Practical reason 2: Mac keyboard shortcuts conflict with Firefox Back- and Forward keys. Many are the web page forms where I have written a lot of text and hit cmd+left arrow to go to beginning of line. BOOM! Bad idea. Firefox immediately leaves the page and goes back in browser history. Never mind I had lots of unsaved text written on the page. Sometimes you can cmd+right arrow to go back and the text is still there. On some web services you get a blank page or an error. Safari is smart enough to interpret cmd+left arrow as beginning-of-line if the keyboard focus is in a text field.

Practical reason 3: I don't like tabbed browsing. Yes, I'm weird that way. Everyone of my peers has dozens of tabs in their Firefox. I don't understand how they manage. Tabs are essentially a two-way list. If you use the keyboard, you can only switch to the tab on the right or tab on the left. Those who remember the university Data structures and algorithms course will see this is the O(n) behavior. If you have a lot of tabs, you will spend a lot of time hitting ctrl+tab. The only random access available is to click on a tab with a mouse. But there's only about 8-9 tabs that fit in a Firefox window of reasonable width. The other tabs are hidden.

If you open new browser windows instead of tabs, you can use Expose (F10) to navigate them. Any browser window is within your reach with a couple of key presses or a flick of a mouse, especially if you set an active corner to invoke Expose.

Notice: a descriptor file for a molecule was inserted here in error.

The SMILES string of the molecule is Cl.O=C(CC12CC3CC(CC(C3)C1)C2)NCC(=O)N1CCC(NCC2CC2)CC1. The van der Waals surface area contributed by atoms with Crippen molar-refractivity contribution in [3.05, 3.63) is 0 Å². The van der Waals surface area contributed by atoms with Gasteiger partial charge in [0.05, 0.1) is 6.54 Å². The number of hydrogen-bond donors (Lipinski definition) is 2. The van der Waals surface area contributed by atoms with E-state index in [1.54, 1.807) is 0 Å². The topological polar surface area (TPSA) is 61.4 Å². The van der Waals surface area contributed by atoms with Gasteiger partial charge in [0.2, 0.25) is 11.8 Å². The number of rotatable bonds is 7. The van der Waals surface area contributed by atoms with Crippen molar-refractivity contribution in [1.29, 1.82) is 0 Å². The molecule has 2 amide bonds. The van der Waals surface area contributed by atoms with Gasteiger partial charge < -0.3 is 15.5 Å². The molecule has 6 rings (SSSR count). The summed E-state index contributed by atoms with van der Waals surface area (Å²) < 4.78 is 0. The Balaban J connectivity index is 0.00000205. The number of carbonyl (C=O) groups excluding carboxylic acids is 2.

Don't get me wrong, I do use tabs. I often open closely related web pages in tabs in the same browser window. So normally I have 4-5 browser windows and a couple of them have 3 or 4 tabs.

Now it is late. In the words of the immortal Forrest Gump: That is all I have to say about that.

perjantaina, tammikuuta 02, 2009

The best programming language

I have been doing most (well, pretty much all) of my professional programming in the C language. I'm beginning to really hate it. It is so difficult and error-prone to do string manipulation in C. It is easy to leak memory. There are no standard high-level data structures.